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SQL Compression vs Hardware compression when using flash storage for SQL 2016

Where we were - Test and Prod environments onSQL Server 2012 using database compression and spindle storage.

We moved to Pure Storage earlier this year and left the SQL compression on since we didn't have the storage space or a third server to see how long it will take to change over to hardware compression, how much space it would lose or gain and we were waiting for the first service pack for sql 2016.

Now we are getting a third DEV environment, and the non technical people are trying to figure out whether to enable hardware compression or use SQL compression. So I am hoping that someone here has some history with SQL server 2016 and flash storage and which compression performed better.

Our VLDW contains a few terabyte of data from EMR systems used to populate QlikView applications and SSAS tabular models.

My guess is that hardware compression would be faster. If you decide to try to compress log files, be sure to test that very carefully to make sure it truly is transparent to SQL Server.

Thanks for the quick response. I could not find a good white paper at the Pure Storage site, but I did find one for EMC's XTRMIO flash array. I assume they are somewhat similar. It looks like for our scenario you are right, hardware compression is the way to go and will save a lot of CPU cycles in addition to drive space.

Exactly. I should have explicitly stated that. The reason MS's is much slower is because of its CPU usage.

If you don't have disk compression available, MS compression is definitely still worthwhile. But table rebuilds do take a lot longer than without compression.

Thanks. I think the plan is too go with hardware compression for now and then test SQL compression when we upgrade to 2016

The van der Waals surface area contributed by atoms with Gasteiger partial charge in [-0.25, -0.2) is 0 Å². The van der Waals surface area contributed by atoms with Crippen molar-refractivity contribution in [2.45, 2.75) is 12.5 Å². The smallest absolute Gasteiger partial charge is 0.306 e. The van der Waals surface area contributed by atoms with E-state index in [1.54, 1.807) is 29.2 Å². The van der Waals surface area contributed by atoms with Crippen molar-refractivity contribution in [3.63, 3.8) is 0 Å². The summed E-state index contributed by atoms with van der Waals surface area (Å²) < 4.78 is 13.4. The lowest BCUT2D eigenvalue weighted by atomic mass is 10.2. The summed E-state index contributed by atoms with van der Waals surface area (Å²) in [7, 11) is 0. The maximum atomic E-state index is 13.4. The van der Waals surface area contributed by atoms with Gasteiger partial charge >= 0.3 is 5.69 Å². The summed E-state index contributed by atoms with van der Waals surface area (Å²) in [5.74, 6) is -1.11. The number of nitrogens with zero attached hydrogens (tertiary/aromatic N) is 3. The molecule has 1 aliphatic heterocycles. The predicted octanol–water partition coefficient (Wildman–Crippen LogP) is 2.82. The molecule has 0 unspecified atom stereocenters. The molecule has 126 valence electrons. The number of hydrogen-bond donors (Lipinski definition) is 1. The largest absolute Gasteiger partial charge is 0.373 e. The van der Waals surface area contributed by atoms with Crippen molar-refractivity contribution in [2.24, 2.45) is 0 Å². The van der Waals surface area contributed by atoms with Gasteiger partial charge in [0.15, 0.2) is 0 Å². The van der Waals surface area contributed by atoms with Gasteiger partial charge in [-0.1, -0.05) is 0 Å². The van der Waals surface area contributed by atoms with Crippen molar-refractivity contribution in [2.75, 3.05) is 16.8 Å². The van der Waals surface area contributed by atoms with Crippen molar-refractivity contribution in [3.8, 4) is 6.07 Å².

In my admittedly limited testing, I've found that data compression in SQL Server is a source of overhead that isn't so effective. It's not like you're going to get the wicked amounts of compression that you might with something like ZIP technology and the performance was relatively bad. Hardware compression might be fine but remember that unless the data arrives at the server in a compressed state as is decompressed at the server, you've gained nothing for transmission rates, which is a major part of performance.

I DO do compressed backups. They really did things right there and is proof that compressing and decompressing at the server is well worth it. I backup about 2TB of databases from my production server in a single threaded, serial manner in a couple of minutes less than an hour. Restores are nearly as quick if you don't let transaction log files get out of hand (they still need to be VLF formatted which isn't helped by instant file initialization) and has made it much easier for me to do full restores of my most important large databases every night both as a test of the backups and as an area to test emergency fixes.

I was told that the backup drives we use automatically do compression and deduplication and that I shouldn't need to do any SQL Server compression but that didn't help much for backup times because we still had to go through the pipe like you have to with all SAN and NAS storage. When I shifted to SQL Server's backup compression, the duration of the backups dropped through the floor.

Interesting. I've found data compression to be extremely good at reducing execution time for nearly all queries against large tables. We do have lots of idle CPU time available to do the compression/decompression.

For most large tables, page compression is worth it for us. I use row compression on virtually every table.

I have noticed that rebuilds are much slower. That makes sense when you think about it, but it's still something to be aware of.

Question for you. What kind of recovery model are you using in DEV? are you restoring from prod often? Do you really need all of that data in DEV?

That's encouraging. Thanks, Scott. Perhaps I need to revisit compression on the larger tables just to make sure I wasn't introducing some unknown element that made it look like compression was bad for us.

It looks like I have a lot of testing to do.